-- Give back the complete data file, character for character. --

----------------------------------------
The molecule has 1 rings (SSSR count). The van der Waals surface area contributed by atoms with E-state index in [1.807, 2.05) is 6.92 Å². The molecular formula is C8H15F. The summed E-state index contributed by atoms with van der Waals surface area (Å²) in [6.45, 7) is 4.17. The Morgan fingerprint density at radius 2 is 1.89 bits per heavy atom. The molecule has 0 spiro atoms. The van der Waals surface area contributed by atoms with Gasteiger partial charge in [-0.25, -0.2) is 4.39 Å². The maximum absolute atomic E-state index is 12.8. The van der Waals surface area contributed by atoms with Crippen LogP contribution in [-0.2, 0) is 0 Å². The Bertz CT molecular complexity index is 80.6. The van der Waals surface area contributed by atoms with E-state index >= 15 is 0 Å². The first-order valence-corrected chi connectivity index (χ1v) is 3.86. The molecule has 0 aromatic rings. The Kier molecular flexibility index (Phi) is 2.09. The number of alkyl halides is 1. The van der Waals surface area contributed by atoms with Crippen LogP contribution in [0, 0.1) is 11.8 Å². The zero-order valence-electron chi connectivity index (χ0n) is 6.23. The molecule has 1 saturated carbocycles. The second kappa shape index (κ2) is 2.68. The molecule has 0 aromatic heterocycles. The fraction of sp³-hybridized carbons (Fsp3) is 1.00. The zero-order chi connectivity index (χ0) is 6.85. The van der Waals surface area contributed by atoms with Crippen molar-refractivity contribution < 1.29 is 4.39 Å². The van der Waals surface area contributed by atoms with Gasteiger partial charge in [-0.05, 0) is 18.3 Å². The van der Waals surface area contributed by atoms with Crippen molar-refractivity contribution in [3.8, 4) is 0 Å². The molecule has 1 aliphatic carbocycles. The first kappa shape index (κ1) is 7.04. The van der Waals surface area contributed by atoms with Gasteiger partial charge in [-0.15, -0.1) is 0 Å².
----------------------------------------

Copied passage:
The molecule has 1 rings (SSSR count). The van der Waals surface area contributed by atoms with E-state index in [1.807, 2.05) is 6.92 Å². The molecular formula is C8H15F. The summed E-state index contributed by atoms with van der Waals surface area (Å²) in [6.45, 7) is 4.17. The Morgan fingerprint density at radius 2 is 1.89 bits per heavy atom. The molecule has 0 spiro atoms. The van der Waals surface area contributed by atoms with Gasteiger partial charge in [-0.25, -0.2) is 4.39 Å². The maximum absolute atomic E-state index is 12.8. The van der Waals surface area contributed by atoms with Crippen LogP contribution in [-0.2, 0) is 0 Å². The Bertz CT molecular complexity index is 80.6. The van der Waals surface area contributed by atoms with E-state index >= 15 is 0 Å². The first-order valence-corrected chi connectivity index (χ1v) is 3.86. The molecule has 0 aromatic rings. The Kier molecular flexibility index (Phi) is 2.09. The number of alkyl halides is 1. The van der Waals surface area contributed by atoms with Crippen LogP contribution in [0, 0.1) is 11.8 Å². The zero-order valence-electron chi connectivity index (χ0n) is 6.23. The molecule has 1 saturated carbocycles. The second kappa shape index (κ2) is 2.68. The molecule has 0 aromatic heterocycles. The fraction of sp³-hybridized carbons (Fsp3) is 1.00. The zero-order chi connectivity index (χ0) is 6.85. The van der Waals surface area contributed by atoms with Crippen molar-refractivity contribution < 1.29 is 4.39 Å². The van der Waals surface area contributed by atoms with Gasteiger partial charge in [-0.05, 0) is 18.3 Å². The van der Waals surface area contributed by atoms with Crippen molar-refractivity contribution in [3.8, 4) is 0 Å². The molecule has 1 aliphatic carbocycles. The first kappa shape index (κ1) is 7.04. The van der Waals surface area contributed by atoms with Gasteiger partial charge in [-0.15, -0.1) is 0 Å².